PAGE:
The Bubble-Wrapped Student: Are Trigger Warnings Necessary in Higher Education?

Barbara L Nicholson, C. Scott Inghram, Pamela Meadows, Amy Saunders, Candice Stadler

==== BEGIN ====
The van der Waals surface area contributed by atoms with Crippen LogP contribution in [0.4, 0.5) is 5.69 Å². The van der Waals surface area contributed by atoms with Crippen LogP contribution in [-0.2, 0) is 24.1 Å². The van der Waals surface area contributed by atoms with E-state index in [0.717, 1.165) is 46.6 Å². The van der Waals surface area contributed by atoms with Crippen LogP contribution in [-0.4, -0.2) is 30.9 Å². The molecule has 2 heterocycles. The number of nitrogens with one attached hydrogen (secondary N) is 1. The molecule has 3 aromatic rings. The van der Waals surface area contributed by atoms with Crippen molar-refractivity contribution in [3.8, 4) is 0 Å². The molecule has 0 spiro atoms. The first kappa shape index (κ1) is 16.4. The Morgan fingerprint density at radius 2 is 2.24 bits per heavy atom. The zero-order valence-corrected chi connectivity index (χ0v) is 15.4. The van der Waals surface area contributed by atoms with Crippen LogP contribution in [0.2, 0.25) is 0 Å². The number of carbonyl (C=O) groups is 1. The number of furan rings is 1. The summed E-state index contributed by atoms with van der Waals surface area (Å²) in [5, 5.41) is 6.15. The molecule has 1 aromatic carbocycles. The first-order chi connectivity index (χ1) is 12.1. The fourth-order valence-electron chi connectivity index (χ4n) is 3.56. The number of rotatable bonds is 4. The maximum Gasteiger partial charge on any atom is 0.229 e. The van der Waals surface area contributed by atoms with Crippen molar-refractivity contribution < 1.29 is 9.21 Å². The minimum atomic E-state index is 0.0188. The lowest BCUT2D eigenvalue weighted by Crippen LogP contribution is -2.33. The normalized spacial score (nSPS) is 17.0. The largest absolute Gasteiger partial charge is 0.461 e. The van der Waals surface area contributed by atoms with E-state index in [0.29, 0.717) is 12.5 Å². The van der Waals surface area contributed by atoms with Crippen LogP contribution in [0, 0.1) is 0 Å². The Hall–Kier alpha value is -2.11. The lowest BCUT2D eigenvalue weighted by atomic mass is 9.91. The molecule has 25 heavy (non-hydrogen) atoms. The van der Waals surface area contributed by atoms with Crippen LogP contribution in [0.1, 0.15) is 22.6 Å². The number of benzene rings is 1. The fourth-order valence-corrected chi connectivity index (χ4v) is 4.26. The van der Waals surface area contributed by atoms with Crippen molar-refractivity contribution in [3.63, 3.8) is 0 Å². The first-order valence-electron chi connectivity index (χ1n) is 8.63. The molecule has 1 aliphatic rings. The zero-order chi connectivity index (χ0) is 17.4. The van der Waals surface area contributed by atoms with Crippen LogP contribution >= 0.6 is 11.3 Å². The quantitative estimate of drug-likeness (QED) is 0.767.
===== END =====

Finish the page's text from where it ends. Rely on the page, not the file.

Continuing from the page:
Over the last year, trigger warnings have emerged in discussions on college campuses and within higher education professional literature; however, there has been little scholarly research on the topic.  Trigger warnings are disclaimers added to course materials and syllabi to alert students of the potential for course materials to cause discomfort or be considered offensive.  The purpose of this case study was to assess the use of trigger warnings within a state higher education system, including a community and technical college, a predominantly undergraduate institution, and a university. This study examined the extent to which trigger warnings are used in higher education courses; faculty perceptions on the effects of trigger warnings on students’ learning; faculty perceptions on the effect of trigger warnings on students’ perceptions of course material; and faculty perceptions on the effect of trigger warnings on academic freedom.  Findings indicate a fairly high level of uncertainty among faculty on the subject.



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